And You Thought It Was Safe(?)


10,000 B.C. (2008)
April 13, 2009, 6:36 am
Filed under: Movies, Reviews | Tags: , ,

Three guesses which one's the hero.This was one of those movies, purposely not screened for the critics in advance of its release last year. The movie industry is a vain, attention-hungry animal, and it never shies from the media spotlight without good reason. Occasionally a movie comes along so hobbled, so hackneyed, screening it for criticism becomes an open solicitation for capital-T, Trouble.

10,000 B.C. so desperately wants to join the ranks of films like One Million Years B.C. and Prehistoric Women it forgets why such movies sucked, committing many of the same mistakes. Watching it is the cinematic equivalent of sitting trapped behind two-way glass as a retarded child stumbles through a room full of open bear traps. One may shout, “No!” all one wants, to no avail. One will just loose one’s voice. {More}

Advertisements


Stargate (1994)

Pretty...If you have Showtime, you know the basics of Stargate. But just in case you don’t…After a brief prologue set in 8,000 B.c., we open in 1928. A team of archeologists working in Egypt uncover huge burial stones, ornately-carved with untranslatable hieroglyphs. And under the stones, they find something even more ornate and interesting…

Fast forwarding to the ’90s, we meet Dr. Daniel Jackson (James Spader), who holds a few…unpopular theories regarding the Great Pyramid of Giza, mostly concerning how the Pharaohs of the fourth dynasty did not and could not possibly have built it. This thesis is bold enough to win Dr. Jackson the ostracism of his peers. Want to meet a close-minded person? Talk to a scientist. Thankfully, before he’s tossed into the rainy, New York streets, Dr. Jackson gets a super-secret job offer from the Air Force: fly out to NORAD and translate a bunch of untranslatable hieroglyphs someone apparently carved into a gigantic, 10,000 year-old burial stone, discovered in Egypt back in the 20s. {More}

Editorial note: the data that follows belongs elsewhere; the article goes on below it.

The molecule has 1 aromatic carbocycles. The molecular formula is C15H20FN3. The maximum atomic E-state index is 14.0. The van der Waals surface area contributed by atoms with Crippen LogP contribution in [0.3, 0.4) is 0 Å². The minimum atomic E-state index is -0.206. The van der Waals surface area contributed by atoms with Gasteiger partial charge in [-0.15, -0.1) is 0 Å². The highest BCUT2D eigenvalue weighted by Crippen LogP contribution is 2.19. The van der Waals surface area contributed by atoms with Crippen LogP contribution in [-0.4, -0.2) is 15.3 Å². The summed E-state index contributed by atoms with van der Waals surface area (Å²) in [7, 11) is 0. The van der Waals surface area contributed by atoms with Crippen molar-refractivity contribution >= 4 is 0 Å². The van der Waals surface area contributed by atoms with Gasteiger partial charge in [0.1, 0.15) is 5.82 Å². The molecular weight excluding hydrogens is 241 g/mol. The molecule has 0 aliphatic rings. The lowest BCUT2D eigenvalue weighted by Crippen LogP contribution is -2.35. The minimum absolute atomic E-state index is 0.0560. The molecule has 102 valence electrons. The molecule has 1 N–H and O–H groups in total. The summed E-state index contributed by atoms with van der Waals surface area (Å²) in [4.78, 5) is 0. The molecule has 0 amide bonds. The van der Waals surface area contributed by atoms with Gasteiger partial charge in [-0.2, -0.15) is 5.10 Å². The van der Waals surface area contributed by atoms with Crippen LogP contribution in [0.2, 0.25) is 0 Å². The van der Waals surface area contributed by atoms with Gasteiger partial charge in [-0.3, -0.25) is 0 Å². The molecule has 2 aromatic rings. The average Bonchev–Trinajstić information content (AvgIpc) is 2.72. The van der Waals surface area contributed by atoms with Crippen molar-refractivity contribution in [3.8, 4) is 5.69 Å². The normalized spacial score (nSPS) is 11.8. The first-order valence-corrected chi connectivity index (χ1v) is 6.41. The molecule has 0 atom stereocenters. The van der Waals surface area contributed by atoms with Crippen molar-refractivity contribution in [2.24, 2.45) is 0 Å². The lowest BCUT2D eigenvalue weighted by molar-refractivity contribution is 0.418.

Independence Day (1996)

"Maybe we shouldn't've crossed Newt that last time..."Roger Ebert called this “an inheritor of the 1950s flying saucer genre”…though, for the life of me, I can only think of two films that match Independence Day‘s sheer destructive gluttony. The mid-90s will go down in history as a period shamefully infested with big-budget disaster orgies, horror pornography for middle Americans too chicken at watch real horror films.

And if ID4 has a more proximate progenitor, it is the disaster movies of the 70s, which carved this genre niche after the collapse of the studio system led to a collapse of the Epic. All-star casts stopped playing mythological heroes from various Western holy texts and began acting out multiple plot-threads as…normal people. One (or two, or three, or a whole bunch) of us. We began to appear in epic tales of survival against long odds and various plot contrivances…for, like any genre, the disaster flick soon found itself hedged in by its own, flawed, internal logic. {More}